Low pH waters in the vicinity of Oak Hill Mine : a statistical evaluation of water quality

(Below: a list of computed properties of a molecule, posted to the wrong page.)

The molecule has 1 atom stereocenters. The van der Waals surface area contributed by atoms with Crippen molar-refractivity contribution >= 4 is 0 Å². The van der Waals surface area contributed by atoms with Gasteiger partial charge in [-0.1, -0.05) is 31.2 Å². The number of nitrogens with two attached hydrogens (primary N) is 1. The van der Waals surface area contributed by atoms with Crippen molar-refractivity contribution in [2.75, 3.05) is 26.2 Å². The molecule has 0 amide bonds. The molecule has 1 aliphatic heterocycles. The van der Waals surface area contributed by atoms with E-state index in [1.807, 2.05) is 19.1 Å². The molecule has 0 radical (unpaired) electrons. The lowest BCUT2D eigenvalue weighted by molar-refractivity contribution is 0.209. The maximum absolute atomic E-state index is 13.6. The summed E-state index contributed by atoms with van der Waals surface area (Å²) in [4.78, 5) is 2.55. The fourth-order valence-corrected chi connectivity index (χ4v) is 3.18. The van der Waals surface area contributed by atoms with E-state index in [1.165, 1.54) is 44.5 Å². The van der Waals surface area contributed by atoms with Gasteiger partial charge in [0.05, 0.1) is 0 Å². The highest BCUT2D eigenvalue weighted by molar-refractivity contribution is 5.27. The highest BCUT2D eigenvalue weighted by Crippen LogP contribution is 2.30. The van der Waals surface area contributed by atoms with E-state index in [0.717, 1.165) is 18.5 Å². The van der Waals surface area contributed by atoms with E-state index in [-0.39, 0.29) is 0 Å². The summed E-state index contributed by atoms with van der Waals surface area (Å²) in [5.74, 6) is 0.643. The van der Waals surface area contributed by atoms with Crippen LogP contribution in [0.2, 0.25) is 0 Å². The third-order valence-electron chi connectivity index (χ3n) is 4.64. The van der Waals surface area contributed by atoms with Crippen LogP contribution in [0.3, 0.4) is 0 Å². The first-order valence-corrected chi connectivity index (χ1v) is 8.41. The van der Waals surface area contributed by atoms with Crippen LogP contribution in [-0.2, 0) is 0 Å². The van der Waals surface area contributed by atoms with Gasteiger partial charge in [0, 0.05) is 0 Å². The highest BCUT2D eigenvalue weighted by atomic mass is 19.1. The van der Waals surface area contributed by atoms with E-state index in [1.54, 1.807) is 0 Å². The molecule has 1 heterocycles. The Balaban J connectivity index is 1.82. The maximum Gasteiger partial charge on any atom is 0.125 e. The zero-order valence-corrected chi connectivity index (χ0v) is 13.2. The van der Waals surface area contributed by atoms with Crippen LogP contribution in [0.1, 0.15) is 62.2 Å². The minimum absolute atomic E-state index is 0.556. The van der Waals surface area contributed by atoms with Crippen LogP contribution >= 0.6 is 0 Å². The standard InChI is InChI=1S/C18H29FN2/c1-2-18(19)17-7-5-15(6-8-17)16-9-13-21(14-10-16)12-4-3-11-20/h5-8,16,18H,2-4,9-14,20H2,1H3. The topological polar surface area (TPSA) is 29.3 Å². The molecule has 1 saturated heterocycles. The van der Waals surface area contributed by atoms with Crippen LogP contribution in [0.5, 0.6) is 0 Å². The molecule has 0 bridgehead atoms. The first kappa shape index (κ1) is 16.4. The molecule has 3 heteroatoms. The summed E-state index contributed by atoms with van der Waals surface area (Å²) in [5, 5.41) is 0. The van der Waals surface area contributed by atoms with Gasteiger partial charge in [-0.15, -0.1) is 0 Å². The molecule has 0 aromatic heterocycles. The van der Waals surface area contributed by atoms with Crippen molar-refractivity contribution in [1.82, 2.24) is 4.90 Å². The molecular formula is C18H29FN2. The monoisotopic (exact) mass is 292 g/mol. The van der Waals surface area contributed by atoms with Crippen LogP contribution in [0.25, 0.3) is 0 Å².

Lignite (brown coal) mine-mouth power plants supply a significance portion of electricity generated annually in Texas. Most lignite is produced from the Wilcox Group at surface mines located near a power plant. At the Oak Hill Mine, a lignite mine in the Sabine Uplift area of northeast Texas, the presence of low pH seeps has delayed the release of some portions of the reclaimed land from bond of some until all surface water bodies achieves a stable pH between 6 and 9. But this federal requirement may require an artificial elevation of surface water pH above the natural range for low volume, groundwater-fed surface water bodies in that region. The primary objective of this thesis is to determine whether the distribution of groundwater pH at Oak Hill Mine has become more acidic as a result of mining activity. This study shows that low pH (<6.0) groundwater was common within the mine permit area prior to mining activities; the 95% confidence interval for the median pH of overburden pre-disturbance (OP) wells is 4.7 to 4.8. This naturally occurring, low pH groundwater is produced by the weathering (oxidative dissolution) of pyrite in the Carrizo Sand and overburden Wilcox Group. Although low pH groundwater occurs naturally within the Oak Hill Mine permit area, groundwater pH has also decreased (groundwater has become more acidic) as a result of mining activities. The 95% confidence interval for the median pH of overburden reclamation (OR) wells is 4.1 to 4.2, indicating that mining activities has changed the median groundwater pH by approximately -0.5 standard units. Underburden groundwater is less acidic than overburden groundwater, but also becomes more acidic after mining activities. Underburden pre-disturbance (UP) groundwater has a median pH of 6.2 to 6.3 at the 95% confidence interval, whereas underburden reclamation (UR) groundwater has a median pH of 5.6 to 5.8 at the 95% confidence interval.